Growth / Personal Development

How to Banish Your 'Inner Thief' and Elevate Success

Ellis Friedman

Updated: May 18, 2019 · 4 min read

Toolkit for download in this article

acheiving success

Even professional athletes experience intense self-doubt and fear. Take Joe Courtney’s word for it. 

His book, Life Above & Beyond the Rim, might detail a lot of his time playing professional basketball for the NBA, but it’s not specifically about him or basketball.

Instead, he dives into the principles he used to break through barriers and achieve success professionally and personally. As an entrepreneur himself, Courtney has a visceral understanding of how our doubts and fears can get in the way of our own successes.  

The cat burglar within

What gets in our way is what Courtney calls the "inner thief." Your thief might be doubt, fear, a feeling of inadequacy or a myriad of other negative emotions, and you might not even realize it. Here’s what Courtney wrote about his thief epiphany:

I became a workaholic who never relaxed enough to enjoy the simple things in life … My wife told me so many times, “Joe, just relax and let it go,” but I would work through countless holidays. I was building my construction company, positioning it to be one of the top companies not only in my area but in the whole United States. I wanted to grow and make more money, so I worked seven days a week, and contractors were at my door 24/7. [My wife] Lee stopped me one day. “Joe, why are you working so hard? I know you said you’re doing this for us, but what good is all the money if we don’t have you? We just want you.”

I realized then that my thief was out of control. I had a big house, multiple properties, nice cars, a thriving business, and a beautiful wife and child, but inside, I battled a constant feeling of being unfulfilled. I was driving for success to prove my father wrong. I hadn’t been allowing myself to enjoy the fruits of my labor, which left a void, a feeling of unfulfillment.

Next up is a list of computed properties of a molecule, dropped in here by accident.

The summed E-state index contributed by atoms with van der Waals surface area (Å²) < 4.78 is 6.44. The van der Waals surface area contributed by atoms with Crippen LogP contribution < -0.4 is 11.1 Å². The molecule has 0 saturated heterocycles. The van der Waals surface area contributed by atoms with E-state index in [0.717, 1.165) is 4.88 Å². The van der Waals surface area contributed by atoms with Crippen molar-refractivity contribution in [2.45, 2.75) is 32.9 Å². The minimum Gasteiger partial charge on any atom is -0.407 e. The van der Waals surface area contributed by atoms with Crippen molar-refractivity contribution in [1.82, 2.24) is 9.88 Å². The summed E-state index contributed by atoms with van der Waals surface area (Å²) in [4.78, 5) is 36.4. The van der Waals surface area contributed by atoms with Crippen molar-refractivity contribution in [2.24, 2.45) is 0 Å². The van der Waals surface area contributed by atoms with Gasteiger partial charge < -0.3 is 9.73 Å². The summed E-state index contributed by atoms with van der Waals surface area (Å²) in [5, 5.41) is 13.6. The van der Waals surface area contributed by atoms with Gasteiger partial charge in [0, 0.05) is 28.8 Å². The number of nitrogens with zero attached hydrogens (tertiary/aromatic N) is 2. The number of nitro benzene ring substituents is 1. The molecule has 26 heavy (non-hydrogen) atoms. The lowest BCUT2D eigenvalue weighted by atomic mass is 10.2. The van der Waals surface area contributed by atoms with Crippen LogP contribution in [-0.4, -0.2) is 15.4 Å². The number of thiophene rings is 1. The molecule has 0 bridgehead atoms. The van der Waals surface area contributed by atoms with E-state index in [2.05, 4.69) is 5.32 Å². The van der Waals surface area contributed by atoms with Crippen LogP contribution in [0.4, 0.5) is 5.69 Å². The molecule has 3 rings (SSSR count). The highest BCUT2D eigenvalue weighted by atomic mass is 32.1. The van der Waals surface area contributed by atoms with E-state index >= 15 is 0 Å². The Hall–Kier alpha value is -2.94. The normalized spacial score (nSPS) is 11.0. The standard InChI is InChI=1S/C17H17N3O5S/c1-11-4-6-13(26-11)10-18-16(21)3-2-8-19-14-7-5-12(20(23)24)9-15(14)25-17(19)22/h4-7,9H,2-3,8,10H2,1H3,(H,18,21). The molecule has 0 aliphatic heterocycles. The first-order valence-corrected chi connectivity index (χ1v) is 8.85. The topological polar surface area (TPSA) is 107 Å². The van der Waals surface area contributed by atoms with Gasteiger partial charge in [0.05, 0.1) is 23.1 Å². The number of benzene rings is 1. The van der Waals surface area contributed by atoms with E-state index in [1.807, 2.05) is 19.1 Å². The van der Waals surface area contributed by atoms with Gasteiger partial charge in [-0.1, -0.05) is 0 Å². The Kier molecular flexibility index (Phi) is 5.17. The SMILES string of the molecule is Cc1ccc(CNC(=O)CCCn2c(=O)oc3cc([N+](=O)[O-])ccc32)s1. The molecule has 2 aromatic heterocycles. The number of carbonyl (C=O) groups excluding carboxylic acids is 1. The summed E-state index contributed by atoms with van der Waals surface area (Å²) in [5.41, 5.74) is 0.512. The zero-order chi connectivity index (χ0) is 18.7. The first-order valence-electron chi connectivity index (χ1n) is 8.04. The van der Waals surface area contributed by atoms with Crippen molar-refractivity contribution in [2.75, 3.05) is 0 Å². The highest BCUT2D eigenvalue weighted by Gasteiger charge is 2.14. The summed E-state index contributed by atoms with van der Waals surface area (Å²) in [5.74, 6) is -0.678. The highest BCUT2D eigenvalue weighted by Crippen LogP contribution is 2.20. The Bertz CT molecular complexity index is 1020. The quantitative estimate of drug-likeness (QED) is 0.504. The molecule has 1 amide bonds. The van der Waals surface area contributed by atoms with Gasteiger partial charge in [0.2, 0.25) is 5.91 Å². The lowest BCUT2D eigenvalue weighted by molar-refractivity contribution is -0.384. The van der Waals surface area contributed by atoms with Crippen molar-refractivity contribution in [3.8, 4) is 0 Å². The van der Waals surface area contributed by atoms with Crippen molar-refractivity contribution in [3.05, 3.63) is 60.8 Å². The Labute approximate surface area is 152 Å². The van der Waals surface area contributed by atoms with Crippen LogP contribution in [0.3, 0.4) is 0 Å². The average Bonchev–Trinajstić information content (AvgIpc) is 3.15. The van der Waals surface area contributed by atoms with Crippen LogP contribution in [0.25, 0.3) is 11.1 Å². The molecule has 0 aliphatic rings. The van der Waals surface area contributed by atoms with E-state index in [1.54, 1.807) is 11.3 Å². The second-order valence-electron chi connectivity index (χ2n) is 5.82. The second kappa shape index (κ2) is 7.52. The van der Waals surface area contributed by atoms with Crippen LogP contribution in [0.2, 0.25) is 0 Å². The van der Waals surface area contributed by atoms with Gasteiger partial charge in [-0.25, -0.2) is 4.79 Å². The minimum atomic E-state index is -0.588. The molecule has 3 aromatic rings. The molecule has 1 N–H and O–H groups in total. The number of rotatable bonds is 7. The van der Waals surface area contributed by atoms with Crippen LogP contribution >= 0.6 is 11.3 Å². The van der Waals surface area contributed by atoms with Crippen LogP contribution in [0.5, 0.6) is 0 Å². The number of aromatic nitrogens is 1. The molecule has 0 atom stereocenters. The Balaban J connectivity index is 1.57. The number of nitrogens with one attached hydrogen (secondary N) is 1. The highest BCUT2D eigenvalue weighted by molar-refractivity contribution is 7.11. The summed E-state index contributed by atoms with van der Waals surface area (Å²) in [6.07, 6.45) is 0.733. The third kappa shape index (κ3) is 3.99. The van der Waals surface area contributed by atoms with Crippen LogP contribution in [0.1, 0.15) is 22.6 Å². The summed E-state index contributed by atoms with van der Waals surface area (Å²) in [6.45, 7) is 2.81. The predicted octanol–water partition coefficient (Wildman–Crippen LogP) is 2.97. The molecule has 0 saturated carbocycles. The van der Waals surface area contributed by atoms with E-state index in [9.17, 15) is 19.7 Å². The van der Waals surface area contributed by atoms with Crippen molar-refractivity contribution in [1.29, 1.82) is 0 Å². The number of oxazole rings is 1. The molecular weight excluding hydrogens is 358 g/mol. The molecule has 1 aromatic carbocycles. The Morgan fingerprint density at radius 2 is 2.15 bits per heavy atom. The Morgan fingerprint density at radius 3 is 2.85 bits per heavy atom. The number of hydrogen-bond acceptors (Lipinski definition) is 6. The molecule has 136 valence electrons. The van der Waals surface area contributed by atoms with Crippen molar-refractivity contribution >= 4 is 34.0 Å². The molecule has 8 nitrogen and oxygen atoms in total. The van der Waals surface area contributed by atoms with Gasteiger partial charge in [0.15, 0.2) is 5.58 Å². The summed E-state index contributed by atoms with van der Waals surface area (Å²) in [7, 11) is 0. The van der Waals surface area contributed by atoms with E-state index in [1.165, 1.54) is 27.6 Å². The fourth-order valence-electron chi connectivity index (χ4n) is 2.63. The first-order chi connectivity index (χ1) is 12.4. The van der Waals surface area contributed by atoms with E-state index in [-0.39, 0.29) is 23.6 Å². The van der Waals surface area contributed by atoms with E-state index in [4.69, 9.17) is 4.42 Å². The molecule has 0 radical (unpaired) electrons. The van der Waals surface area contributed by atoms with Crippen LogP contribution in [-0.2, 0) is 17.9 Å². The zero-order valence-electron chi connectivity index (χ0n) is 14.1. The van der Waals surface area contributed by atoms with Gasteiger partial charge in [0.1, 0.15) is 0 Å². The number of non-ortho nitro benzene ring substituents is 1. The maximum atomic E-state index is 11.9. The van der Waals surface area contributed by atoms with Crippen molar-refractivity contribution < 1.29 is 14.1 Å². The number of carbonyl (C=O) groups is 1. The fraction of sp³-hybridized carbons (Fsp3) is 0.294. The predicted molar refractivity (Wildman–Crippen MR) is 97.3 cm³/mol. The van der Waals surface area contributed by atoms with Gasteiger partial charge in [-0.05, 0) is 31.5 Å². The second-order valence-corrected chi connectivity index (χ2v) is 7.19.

Does this sound familiar? That might as well be called Entrepreneur Syndrome. Sure, some of that feeling is a drive and competitive nature to be the best. But when you find that you’re unfulfilled—or worse, you’ve become self-destructive, either by neglecting your health or your loved ones—you’re living contrary to the reason you pursued your dream in the first place. 

Expose your thief

It’s gritty work to dig inside yourself and expose your deepest thieves, but it’s also the only way to move from being a victim of that thief to taking ownership of your life. 

Courtney provides five ways to expose your thief within; they include identifying your strengths, then exposing the potentially painful reasons why they became your strengths. For example, maybe you’re eager to help everyone; this may be because you were bullied in the past and thus have a strong desire to be a people-pleaser.

But it’s important to learn how to distinguish between a thief and your instinct. Instinct is an important and positive protective device; a thief manipulates by putting you on the defensive and making you overcompensate for negative events.

Reclaim control and power

It’s easy to fall so deep into a rut of unhappiness that you don’t even realize you’re unhappy. It’s often not until you start to come out the other side that you realize how unhappy you were. Negativity is an influence so all-consuming that you truly forget there is a better way to live. There are many clear indications that a person might be a victim to their inner thief, and they include procrastination, argumentativeness, negativity and a tendency to surrender quickly. 

Reclaiming yourself (because really, thieves steal the essence of who you are) is work, but it’s doable. Courtney recommends these (and a few more) methods to control the inner thief: 

  • Acknowledge your thief exists.
  • Write down everything you’re thankful for.
  • Declare and define a new vision of your life.
  • Eliminate negative words like can’t, won’t and hate and replace them with can, will and love.
  • Choose to be proactive and take control now. When you start thinking negative thoughts, take a positive action to combat them. If you think you can’t do something, act immediately and give it your best.

The important thing to remember is that you choose your life. That might sound obvious or like a big burden, but at its core it’s empowering. You can choose to liberate yourself from your inner thief and change the direction of your life.


Sections of Life Above & Beyond the Rim reprinted with permission.

*Full disclosure: Courtney is an Infusionsoft by Keap client .

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